Early stage companies are financed with equity, period.
If you are an entrepreneur looking to fund an early stage company, don’t expect to do so with unsecured debt. Early stage funders want to realize at least a 10-to-1 return on their money (a 100-to-1 return is a home run), and equity is the only way to achieve that.
A loan would merely repay the money with comparatively modest returns, while keeping the big upside potential for the entrepreneur. Here are three misconceptions about debt and start-up funding.
* We’ll borrow start-up funds from the bank.
Most banks have greatly reduced lending on anything but secured assets, such as real estate, accounts receivables and inventory. They are not doing much cash flow lending, even for established clients.
A start-up has virtually no chance of getting an unsecured bank loan. It doesn’t have cash flow, and even if it did, it would be a very high risk proposition.
If you personally sign for the debt or put up collateral, you, not your company, is assuming the debt. Don’t fool yourself into thinking your company received funds based on its prospect when it is really a second mortgage on your house that secures the loan.
* We’ll get a bridge loan until we get equity.
A bridge loan is a short-term vehicle which can be used when the borrower needs additional time before obtaining permanent financing.
While it might sound like an ideal source of funds, it is only available to operating companies that are certain to soon receive permanent financing. As entrepreneurs trying to raise capital for a start-up know, success is anything but certain.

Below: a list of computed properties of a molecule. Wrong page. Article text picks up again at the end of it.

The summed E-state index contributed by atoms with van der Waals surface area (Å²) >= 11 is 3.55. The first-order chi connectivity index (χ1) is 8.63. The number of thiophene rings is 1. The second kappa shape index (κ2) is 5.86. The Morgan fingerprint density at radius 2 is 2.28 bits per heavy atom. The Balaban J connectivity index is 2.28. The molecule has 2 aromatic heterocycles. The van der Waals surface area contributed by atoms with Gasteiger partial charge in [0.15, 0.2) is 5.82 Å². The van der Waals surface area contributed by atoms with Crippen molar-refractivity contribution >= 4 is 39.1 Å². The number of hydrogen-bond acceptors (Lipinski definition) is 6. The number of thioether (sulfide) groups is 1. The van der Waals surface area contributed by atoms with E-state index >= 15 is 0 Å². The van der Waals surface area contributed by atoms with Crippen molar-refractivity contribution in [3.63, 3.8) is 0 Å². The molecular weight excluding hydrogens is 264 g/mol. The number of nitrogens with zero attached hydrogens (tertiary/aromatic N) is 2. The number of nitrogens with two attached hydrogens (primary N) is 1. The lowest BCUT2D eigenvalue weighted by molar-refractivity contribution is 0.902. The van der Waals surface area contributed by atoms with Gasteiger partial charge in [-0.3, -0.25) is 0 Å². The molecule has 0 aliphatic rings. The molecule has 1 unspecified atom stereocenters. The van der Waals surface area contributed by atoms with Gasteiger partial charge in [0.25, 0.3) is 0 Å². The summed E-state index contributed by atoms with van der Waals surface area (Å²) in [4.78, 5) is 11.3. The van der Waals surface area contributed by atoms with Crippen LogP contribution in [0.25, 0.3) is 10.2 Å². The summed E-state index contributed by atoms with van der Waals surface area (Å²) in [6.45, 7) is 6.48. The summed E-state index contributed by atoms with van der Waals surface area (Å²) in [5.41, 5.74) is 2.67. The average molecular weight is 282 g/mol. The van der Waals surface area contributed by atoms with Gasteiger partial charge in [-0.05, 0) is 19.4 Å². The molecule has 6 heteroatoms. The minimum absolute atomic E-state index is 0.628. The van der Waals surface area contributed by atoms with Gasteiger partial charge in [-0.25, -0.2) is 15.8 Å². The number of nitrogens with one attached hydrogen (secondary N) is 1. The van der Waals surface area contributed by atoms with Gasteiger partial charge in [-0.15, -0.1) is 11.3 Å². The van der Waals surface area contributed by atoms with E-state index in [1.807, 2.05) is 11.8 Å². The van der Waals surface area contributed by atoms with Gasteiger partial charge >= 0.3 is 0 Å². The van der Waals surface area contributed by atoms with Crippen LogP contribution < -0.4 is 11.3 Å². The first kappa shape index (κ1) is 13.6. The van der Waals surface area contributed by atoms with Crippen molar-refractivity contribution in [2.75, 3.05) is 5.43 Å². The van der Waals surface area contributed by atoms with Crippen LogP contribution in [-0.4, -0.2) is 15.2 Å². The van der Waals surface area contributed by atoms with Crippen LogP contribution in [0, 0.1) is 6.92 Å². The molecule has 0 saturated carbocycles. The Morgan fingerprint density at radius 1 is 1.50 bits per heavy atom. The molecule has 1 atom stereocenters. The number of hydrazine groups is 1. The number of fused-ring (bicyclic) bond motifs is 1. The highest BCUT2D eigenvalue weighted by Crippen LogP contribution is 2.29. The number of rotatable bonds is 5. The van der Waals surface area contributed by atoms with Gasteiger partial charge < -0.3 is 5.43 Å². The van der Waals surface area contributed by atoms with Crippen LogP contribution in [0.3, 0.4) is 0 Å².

Without certainty, there is no event being “bridged to,” so this form of funding is not applicable.
* We’ll attract investors to lend us money by paying them a premium interest rate.
Some entrepreneurs do get FF&F (friends, families, and fools) to lend modest amounts. But these loans are based on the lenders’ relationships with the entrepreneur, not the company’s prospects.
They trust the entrepreneur to repay the loan, even if the company is not successful or if the loan is made for family or other noneconomic reasons.
Capital is an essential partner for the entrepreneur, so don’t create a roadblock by trying to use some imaginative form of debt that pays interest, royalties or percent of profits in place of equity. Organized capital simply won’t do the deal.
If you have a world-class deal, money is available, but only for an equity stake. Erwin Bruder ([email protected]) is chief economist & managing director of emerging enterprises at Prim Capital Corp. Reach him at (216) 830-1111, ext. 2220.